A few nights ago, when the temperature dropped into the low to mid-40s, Ben tripped a circuit breaker after plugging in a small space heater in one of the bedrooms. The girls were in the tub and the entire new addition of the house went dark. There was much screaming and splashing of water. We tripped a circuit breaker again the other night after turning up the cool setting on the freezer and then daring to use the microwave. The microwave and fridge share an outlet and clearly there is a fixed amount of power negotiated between them. There was much husbandly grumbling about electrical needs and wants. We knew we were going to be living in an old house obviously, but didn’t know the electricity was also dated. “Did Barbara tell you about the electricity and using air conditioners?” the handyman had asked last week while de-mousing our oven. “No. She didn’t.”
The signal strength seemed good and the house was restored to a decent condition so we assumed plumbing and electricity would be non-issues and hadn’t talked with the realtor about them specifically. We have made peace with our lack of water pressure and our groaning showerhead, but the inability to run modern appliances – albeit those particular power gluttons – is proving to be frustrating. Ben had high hopes that we could get a few window air conditioning units next summer so we wouldn’t have to spend our evenings sweating and swatting the bugs coming through the screens. More pressing is our desire to use our space heater to warm up the bathroom or bedrooms for pre-bedtime kid tubs since the upstairs doesn’t heat up very quickly. Neither will happen.
A lack of power in the house presents another problem. It requires the frequent resetting of the breakers in the basement which involves actually getting into the basement without great bodily injury. The basement stairs are made of 400 year old logs that were clearly hand cut, shaped flat on one side, connected with bored holes and pegs, and have seen better centuries. The ceiling directly above the entrance to the basement staircase is head contusion low because of an extra board that is being used to strengthen the main staircase in the house directly above. Not only does this board prevent my stair stomping children from falling through the brittle landing, but it also prevents them from falling through the stair landing and then falling down the antique tree stump stairs next to the foundation made of big rocks. Ben thinks the adults are more at risk of breaking through the landing than the kids. In how many houses do you risk falling through the stairs only to then fall down the stairs?
While ducking down to avoid the ceiling you then run into the problem of the stair railing. It is precariously positioned so far to the left of the stairs you have to lean over to the side to keep from falling straight down. And finally, if you can make your way down the stairs you then have to contend with the fiendishly plentiful spiders that have used the space as their “man cave” since time immemorial. Ben curses about the electricity going out, bangs his head on the ceiling on the way down, searches for the faint pencil writing on the label that identifies the affected circuit – by a low watt bare bulb, of course – and then pushes in the breaker button (yes, push button), while swatting spider web throughout. I stand at the top of the stairs making sure the spiders don’t make a run for the first floor and shudder at the thought of doing any of this myself, let alone in the dark. Better to have soupy ice cream and wear fleece-lined flannel catsuits.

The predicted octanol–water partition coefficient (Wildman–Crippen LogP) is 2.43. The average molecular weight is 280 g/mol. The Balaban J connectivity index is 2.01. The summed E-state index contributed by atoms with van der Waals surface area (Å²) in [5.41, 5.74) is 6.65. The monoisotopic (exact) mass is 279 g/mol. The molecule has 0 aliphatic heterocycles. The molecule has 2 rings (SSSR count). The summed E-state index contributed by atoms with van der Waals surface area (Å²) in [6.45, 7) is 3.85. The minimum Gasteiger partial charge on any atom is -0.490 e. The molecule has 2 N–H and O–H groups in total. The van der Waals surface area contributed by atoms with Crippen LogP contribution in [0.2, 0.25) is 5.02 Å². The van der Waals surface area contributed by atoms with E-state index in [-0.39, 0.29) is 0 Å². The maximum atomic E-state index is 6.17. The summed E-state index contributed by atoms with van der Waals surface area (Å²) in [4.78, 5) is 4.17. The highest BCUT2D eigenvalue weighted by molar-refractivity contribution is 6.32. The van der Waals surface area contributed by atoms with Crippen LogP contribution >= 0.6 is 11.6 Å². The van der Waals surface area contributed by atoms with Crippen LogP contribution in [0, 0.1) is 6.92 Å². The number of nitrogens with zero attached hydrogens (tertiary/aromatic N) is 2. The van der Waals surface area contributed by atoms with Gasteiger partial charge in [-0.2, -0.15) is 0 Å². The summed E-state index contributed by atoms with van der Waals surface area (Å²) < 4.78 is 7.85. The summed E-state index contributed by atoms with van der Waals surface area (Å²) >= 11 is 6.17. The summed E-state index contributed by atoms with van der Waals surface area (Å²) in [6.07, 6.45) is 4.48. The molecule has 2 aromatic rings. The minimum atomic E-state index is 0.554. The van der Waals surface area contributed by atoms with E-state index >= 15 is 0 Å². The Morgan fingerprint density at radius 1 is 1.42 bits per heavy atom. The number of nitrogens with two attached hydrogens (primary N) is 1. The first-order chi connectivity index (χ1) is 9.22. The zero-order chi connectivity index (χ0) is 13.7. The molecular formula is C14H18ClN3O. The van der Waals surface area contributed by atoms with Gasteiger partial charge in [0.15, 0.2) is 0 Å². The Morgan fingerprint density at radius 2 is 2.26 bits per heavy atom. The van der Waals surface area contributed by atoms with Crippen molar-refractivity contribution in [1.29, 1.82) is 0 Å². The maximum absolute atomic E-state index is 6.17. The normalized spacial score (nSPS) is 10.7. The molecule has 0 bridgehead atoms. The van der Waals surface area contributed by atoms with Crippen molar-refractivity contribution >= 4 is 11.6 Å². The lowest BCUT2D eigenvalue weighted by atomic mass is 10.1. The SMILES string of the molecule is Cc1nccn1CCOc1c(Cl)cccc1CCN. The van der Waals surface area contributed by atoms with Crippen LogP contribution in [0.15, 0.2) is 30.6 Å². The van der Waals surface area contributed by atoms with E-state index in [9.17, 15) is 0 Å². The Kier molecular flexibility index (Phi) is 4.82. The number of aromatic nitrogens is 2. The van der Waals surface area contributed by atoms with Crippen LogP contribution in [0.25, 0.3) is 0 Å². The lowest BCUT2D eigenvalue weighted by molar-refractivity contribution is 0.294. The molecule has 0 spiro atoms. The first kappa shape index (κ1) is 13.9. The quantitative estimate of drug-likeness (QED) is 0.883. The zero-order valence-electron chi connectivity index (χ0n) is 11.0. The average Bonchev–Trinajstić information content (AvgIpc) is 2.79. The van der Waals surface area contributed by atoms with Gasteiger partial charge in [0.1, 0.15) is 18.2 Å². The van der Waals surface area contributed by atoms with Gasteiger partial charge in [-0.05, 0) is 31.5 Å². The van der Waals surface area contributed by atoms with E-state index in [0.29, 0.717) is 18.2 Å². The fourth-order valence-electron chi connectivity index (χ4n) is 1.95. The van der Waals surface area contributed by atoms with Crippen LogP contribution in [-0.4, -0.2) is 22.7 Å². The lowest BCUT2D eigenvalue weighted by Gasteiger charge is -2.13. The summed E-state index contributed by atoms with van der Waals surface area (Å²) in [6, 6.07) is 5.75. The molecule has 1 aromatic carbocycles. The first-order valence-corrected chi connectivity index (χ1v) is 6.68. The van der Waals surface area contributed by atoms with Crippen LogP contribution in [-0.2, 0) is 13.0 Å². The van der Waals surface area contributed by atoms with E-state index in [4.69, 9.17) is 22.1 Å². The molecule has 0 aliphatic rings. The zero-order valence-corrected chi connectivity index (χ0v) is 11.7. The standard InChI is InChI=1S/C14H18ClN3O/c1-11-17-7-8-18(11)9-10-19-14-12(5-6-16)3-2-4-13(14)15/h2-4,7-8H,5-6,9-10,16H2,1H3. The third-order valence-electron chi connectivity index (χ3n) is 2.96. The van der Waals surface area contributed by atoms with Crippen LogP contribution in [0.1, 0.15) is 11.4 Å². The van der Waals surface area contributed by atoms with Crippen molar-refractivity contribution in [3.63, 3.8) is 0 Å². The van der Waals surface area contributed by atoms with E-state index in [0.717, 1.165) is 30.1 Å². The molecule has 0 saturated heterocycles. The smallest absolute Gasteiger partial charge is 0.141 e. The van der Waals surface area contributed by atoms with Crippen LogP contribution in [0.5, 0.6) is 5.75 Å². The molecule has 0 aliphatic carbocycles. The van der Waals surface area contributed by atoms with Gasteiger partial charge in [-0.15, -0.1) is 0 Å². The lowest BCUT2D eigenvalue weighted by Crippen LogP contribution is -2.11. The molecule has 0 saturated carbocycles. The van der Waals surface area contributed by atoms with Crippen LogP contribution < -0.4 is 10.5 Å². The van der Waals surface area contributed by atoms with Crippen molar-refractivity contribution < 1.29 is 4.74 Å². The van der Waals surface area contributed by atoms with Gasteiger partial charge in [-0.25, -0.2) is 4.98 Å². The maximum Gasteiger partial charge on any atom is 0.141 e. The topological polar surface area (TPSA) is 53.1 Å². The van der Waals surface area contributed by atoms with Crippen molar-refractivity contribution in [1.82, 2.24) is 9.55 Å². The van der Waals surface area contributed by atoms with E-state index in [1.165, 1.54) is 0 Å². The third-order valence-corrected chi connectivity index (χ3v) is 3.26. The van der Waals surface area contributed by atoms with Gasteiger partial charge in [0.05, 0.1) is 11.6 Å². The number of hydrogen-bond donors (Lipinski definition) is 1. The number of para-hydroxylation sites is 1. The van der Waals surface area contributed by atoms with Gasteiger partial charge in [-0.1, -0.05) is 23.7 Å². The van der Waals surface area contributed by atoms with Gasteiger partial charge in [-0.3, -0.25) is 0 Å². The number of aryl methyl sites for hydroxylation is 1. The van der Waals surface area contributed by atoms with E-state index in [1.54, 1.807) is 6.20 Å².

It is times like this I yearn for my Colorado house and its glorious 1980s modernity.
Update: Today, while taking pictures of the basement stairs, I noticed a small piece of cardboard – about 5″x6″ – stuck in the ceiling next to the aforementioned ceiling board. “Why is that there?” I asked Ben and was told purely for aesthetics. It is covering a crack in one of the floorboards on the landing so you can’t see up through the basement. I have to admit this is the most troubling aspect of the house. The house is old, but clearly well made in the very fact that it is still here. The stairs, as deadly as they are, still stand. The foundation, while reinforced with concrete, still stands. I trust the bulk of the addition in the 1960s and the general updating throughout the house in more recent years was done correctly and is up to present day code. And then I find a piece of cardboard stuffed in the ceiling to cover a crack. “They really don’t make them like they used to” comes to mind.